With the beginning of the end of the small group adult series Why Catholic? now here, Sharon Bogusz is not getting wistful. Instead, she’s hopeful about the future of Catholicism.
“Faith development is an ongoing process,” said Bogusz, coordinator for evangelization and adult catechesis for the Archdiocese of Baltimore. “Every Catholic can benefit from an ongoing study and discussion of faith. As adults mature, our ability to understand and critically reflect upon issues of faith evolves and naturally leads us to explore issues of faith and belief with further depth.”
The last six-week session of Why Catholic? started the first week of Lent in parishes across the archdiocese. It is a four-year small faith group exploration of the practices and beliefs of the Catholic faith tradition. Bogusz said that “through study and discussion adult Catholics discover anew the richness and depth of our Catholic faith and apply it to Catholic daily spiritual life.”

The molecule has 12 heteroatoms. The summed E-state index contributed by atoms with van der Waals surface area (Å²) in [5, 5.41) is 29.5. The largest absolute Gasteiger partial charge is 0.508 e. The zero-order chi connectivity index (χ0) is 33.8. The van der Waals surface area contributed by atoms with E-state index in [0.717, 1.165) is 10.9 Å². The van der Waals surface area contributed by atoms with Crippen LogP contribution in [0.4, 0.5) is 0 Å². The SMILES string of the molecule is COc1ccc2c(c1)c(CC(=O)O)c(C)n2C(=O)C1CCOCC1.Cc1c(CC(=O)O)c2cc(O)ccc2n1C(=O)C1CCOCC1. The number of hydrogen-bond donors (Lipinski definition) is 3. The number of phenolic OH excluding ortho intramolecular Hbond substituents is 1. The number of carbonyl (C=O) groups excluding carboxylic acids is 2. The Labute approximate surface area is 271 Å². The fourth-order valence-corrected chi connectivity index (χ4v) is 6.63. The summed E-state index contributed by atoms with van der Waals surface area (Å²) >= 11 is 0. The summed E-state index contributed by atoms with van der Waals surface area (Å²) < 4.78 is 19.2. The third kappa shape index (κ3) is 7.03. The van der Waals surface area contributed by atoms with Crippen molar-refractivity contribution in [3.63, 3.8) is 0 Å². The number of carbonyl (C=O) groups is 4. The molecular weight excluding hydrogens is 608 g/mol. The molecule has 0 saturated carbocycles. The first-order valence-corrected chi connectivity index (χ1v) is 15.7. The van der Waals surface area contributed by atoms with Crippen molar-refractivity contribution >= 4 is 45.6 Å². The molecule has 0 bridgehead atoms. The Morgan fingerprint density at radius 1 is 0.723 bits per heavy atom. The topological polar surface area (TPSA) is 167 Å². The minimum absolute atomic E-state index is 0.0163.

The Catholic Review will be running weekly columns on its Web site, www.CatholicReview.org, and post them every Tuesday. Columnists include: Father T. Austin Murphy, Mark Pacione, Anne Buening, Georgina Vaca, Deacon Loren Mooney and Deacon Paul T. Mann.
Bogusz said Why Catholic serves as a form of evangelization toward adult Catholics. She said the goal is for people to mature in their knowledge of the faith and “develop a comfort level discussing their faith in small faith-sharing groups so that they may be witnesses of the Gospel in their daily lives.”
She said the archdiocese’s Division of Evangelization and Catechesis offers consultation on adult formation planning and resources for ongoing evangelization efforts. Later in the spring, she said, the division will be offering adult faith networking gatherings to offer parishes an opportunity to share ideas, experiences, resources and hopes for the future of adult faith formation.
Bogusz is confident Why Catholic? has been a success.
“I’ve seen the energy, enthusiasm and confidence that men and women gain when they come to a better understanding about faith and how it can make a difference,” Bogusz said. “As a result, participants feel a sense of liberty to witness their faith in all aspects of their lives – at work, home, with family and friends.”